Some Like It Hot (1959)
Written by Billy Wilder & I. A. L. Diamond
Directed by Billy Wilder
Billy Wilder, as previously established, authored or at least refined many of the comedic subgenres in mainstream American cinema. Some Like It Hot takes classic tropes from authors like Shakespeare with the protagonist in disguise as another gender who is in love with another character and modernized them. Some Like It Hot is set in the 1920s, but its story is a classical one seen through the 1960s’ eyes while reflecting back across literature. There are definitely some problematic issues when viewed through the context of our modern gender progressive era. Additionally, it is a genuinely entertaining and influential piece of film.
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Written by Charles Randolph
Directed by Jay Roach
If you’re watching Bombshell and, like me, think, “This feels an awful lot like The Big Short,” that’s because it is. The co-writer of that film, Charles Randolph penned this film and you can he definitely has a tone & style. Adam McKay is not onboard for this one, with Jay Roach (Austin Powers, Meet the Parents) directing instead. Making a movie about this particular event is a great idea, but I think in the execution, the film ends up being aimed at those who are already on the same page about Fox News and does little to convince faithful viewers of that network to abandon it.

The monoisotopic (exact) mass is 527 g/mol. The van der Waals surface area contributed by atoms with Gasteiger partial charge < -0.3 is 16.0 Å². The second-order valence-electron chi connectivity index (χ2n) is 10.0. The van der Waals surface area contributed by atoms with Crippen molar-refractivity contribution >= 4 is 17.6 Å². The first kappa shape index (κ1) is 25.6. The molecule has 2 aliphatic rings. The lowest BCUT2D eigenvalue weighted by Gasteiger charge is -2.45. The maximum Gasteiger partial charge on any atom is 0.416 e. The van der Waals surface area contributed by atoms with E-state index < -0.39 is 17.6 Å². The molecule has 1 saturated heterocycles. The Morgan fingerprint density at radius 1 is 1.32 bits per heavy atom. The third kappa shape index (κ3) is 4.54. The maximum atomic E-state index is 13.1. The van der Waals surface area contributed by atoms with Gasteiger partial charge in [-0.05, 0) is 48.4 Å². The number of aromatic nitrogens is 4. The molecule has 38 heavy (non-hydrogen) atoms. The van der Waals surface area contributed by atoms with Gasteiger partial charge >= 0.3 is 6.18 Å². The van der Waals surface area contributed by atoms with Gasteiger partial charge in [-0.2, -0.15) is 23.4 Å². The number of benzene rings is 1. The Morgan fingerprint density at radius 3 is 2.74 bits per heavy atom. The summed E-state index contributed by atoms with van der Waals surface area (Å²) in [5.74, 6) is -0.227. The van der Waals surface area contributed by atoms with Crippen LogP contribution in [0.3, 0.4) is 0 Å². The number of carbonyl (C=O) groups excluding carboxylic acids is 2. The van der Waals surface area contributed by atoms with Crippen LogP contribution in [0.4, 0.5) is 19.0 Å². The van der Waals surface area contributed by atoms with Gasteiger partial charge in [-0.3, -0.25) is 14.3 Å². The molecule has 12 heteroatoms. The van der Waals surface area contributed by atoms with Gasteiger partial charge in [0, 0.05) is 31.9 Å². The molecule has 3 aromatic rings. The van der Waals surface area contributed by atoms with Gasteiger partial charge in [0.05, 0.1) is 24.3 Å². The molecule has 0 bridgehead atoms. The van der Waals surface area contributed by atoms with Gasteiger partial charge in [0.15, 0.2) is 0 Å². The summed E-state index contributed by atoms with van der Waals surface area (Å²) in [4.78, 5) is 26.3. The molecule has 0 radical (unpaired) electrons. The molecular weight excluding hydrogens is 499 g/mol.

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Succession Season 1 (HBO)
Written by Jesse Armstrong, Tony Roche, Jonathan Glatzer, Anna Jordan, Georgia Prichett, Susan Soon He Stanton, Lucy Prebble, and Jon Brown
Directed by Adam McKay, Mark Mylod, Adam Arkin, Andrij Parkeh, Miguel Arteta, and S. J. Clarkson
American television has a history of focusing its dramatic television shows around the wealthy. Look back at programs like Dallas or Dynasty, glamorizing the soap-operatic lifestyle of the rich and powerful. Today, we have “reality” television programs that consider themselves “aspirational,” look at Bravo or E! In the same way, that shows like Duck Dynasty exist to mythologize and push a false narrative of “working class,” the shows about the rich are intended to teach people that these grossly extravagant people earned their money fairly and lead such satisfying, full lives. Writer-director-producer Adam McKay has had enough of glamorizing the rich and decided to make a series that subverts our expectations.
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The Wild Storm Volume 2 (2018)
Reprints The Wild Storm #7-12
Written by Warren Ellis
Art by Jon Davis-Hunt
One of the many plot threads running through Warren Ellis’ epic and intricate reboot of the Wildstorm universe is the internal politics of world-spanning conspiracies. Instead of presenting these as tense battles of control, Ellis chooses to frame them as the same sort of mundane office politics you might find in any cubicle farm. Jacklyn King is working her own angles at International Operations, putting together teams and performing investigations without her boss Miles Craven being aware, at least not at the beginning. The Halo Corporation has their own man on the inside, John Colt, who the readers meet just as he realizes he’s been compromised and has to shoot his way out before Adrianna can teleport him away. Yet, when Colt arrives at the Halo safe house, it’s played very nonchalantly, not the first time he’s gone through this. There is a mix of humor and horror in how people living these conspiratorial existences can come to find them so unimpressive.